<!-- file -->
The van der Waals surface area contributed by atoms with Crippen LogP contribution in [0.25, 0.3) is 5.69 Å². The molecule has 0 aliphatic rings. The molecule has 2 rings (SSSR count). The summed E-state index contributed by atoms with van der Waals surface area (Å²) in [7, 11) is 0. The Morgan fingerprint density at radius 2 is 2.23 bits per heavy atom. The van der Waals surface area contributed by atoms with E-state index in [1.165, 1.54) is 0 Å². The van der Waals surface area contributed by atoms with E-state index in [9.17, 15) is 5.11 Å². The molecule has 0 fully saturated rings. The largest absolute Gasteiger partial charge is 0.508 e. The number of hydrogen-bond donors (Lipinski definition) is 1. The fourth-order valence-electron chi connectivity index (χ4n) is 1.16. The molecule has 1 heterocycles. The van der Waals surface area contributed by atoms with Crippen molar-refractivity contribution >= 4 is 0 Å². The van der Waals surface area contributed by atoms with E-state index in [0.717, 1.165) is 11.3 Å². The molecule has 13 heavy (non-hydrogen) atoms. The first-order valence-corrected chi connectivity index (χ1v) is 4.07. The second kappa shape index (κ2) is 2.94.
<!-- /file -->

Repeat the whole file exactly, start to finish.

The van der Waals surface area contributed by atoms with Crippen LogP contribution in [0.25, 0.3) is 5.69 Å². The molecule has 0 aliphatic rings. The molecule has 2 rings (SSSR count). The summed E-state index contributed by atoms with van der Waals surface area (Å²) in [7, 11) is 0. The Morgan fingerprint density at radius 2 is 2.23 bits per heavy atom. The van der Waals surface area contributed by atoms with E-state index in [1.165, 1.54) is 0 Å². The van der Waals surface area contributed by atoms with E-state index in [9.17, 15) is 5.11 Å². The molecule has 0 fully saturated rings. The largest absolute Gasteiger partial charge is 0.508 e. The number of hydrogen-bond donors (Lipinski definition) is 1. The fourth-order valence-electron chi connectivity index (χ4n) is 1.16. The molecule has 1 heterocycles. The van der Waals surface area contributed by atoms with Crippen molar-refractivity contribution >= 4 is 0 Å². The van der Waals surface area contributed by atoms with E-state index in [0.717, 1.165) is 11.3 Å². The molecule has 13 heavy (non-hydrogen) atoms. The first-order valence-corrected chi connectivity index (χ1v) is 4.07. The second kappa shape index (κ2) is 2.94.